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Davenport Lyons partners guilty of P2P threats

Davenport Lyons, the law firm which first introduced 'speculative invoicing' of alleged file sharers to the UK, has found two of its solicitors banned from practising for three months and fined by the SRA over their part in what is being recognised as a money-making scam.

Current firm partner David Gore and former partner Brian Miller - who left the company before the Solicitor's Regulatory Authority's decision was made - have been ordered to pay £20,000 each and joint interim costs of £150,000 for their part in the practice of 'speculative invoicing'.

Popularised by one-man-band legal outfit ACS Law - the founder of which, Andrew Crossley, pleaded poverty from his giant house and expensive car in order to have his fine from the Information Commissioner slashed by a whopping 99.5 per cent - 'speculative invoicing' is the name given to the practice of sending threats of legal action to users based on 'evidence' that they had been downloading copyrighted material from file-sharing networks.

Although Davenport Lyons began by representing mainstream clients like Atari and music labels, investigations by the consumer watchdog Which? revealed that many of those receiving the letters - which demanded hundreds of pounds with the threat of expensive legal action if the recipient didn't pay up pronto - were innocent. The PR backlash following this revelation lead to most mainstream clients dropping the firm, and Davenport Lyons itself switching briefly to representing 'adult entertainment' outfits before exiting the business.

ACS Law was one of the few law firms in the UK to pick up the baton, taking the business model Davenport Lyons had helped to create and running with it. With no mainstream clients willing to touch the concept, Crossley was left with those adult entertainment clients that Davenport Lyons had left in the lurch when it decided to cease sending out threatening letters.

While ACS Law's part in the speculative invoicing boom is well known, Davenport Lyons - as one of the first to get involved in the practice and also one of the first to exit the arena in a cloud of bad PR - has been relatively successful at flying under the radar, avoiding such tactics as webserver attacks that saw ACS Law's email database leaked to the public. That didn't stop Which? compiling a list of cases and filing a formal complaint with the SRA, however.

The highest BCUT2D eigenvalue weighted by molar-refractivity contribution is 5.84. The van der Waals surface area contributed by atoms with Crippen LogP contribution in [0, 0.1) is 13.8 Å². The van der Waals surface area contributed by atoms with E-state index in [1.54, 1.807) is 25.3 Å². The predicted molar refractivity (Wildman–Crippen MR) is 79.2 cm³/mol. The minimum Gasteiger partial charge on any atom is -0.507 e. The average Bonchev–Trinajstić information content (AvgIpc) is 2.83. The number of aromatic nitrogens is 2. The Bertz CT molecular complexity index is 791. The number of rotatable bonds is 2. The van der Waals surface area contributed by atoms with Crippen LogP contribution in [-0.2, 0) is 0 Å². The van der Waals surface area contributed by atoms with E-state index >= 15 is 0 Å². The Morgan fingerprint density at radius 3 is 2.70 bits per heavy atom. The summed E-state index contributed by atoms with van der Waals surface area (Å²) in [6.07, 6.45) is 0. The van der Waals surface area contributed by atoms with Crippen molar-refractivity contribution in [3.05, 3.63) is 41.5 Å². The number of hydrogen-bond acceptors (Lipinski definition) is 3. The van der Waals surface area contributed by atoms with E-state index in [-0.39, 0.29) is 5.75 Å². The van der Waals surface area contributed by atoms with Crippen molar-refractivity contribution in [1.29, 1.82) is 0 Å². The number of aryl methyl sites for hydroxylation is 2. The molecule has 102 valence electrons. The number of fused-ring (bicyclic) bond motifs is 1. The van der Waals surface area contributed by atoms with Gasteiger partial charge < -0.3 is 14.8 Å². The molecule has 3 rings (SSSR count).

According to a report in the Law Gazette, both Gore and Miller have been found guilty of six breaches of the SRA's Code of Conduct by a hearing of the Solicitors Disciplinary Tribunal. The SDT hearing found the pair guilty of targeting innocent people in an attempt to increase the profitability of the enterprise, ignoring the impact of the letters on both the recipients and their own clients in order to chase yet more money.

The hearing found Gore and Miller guilty of using their positions as solicitors to "take or attempt to take unfair advantage of other persons, being recipients of letters of claim, either for their own or for the benefit of their clients."

The company's business development director, Dawn McEwen, indicated that Davenport Lyons believes the decision to be incorrect, and that both Gore and Miller will be appealing. "We consider the decision of the Solicitors' Disciplinary Tribunal and sanctions imposed against David Gore and former partner, Brian Miller, are totally unjustified," she told thinq_ via email today.

"Davenport Lyons is a leading law firm with highly specialist intellectual property lawyers," McEwen further claimed. "We were instructed by the owners of intellectual property rights in music, film and games to help them curtail the significant losses they were suffering as a result of the unlawful file-sharing of their products. The steps we took on behalf of our clients were for the protection of their legitimate legal rights. We consider that we acted in our clients’ best interests at all times.

"We wholeheartedly support David and Brian’s intention to appeal both the Solicitors' Disciplinary Tribunal’s original decision and the resulting suspension and fine."

The SDT's decision is suspended for 21 days, to allow the pair time to appeal.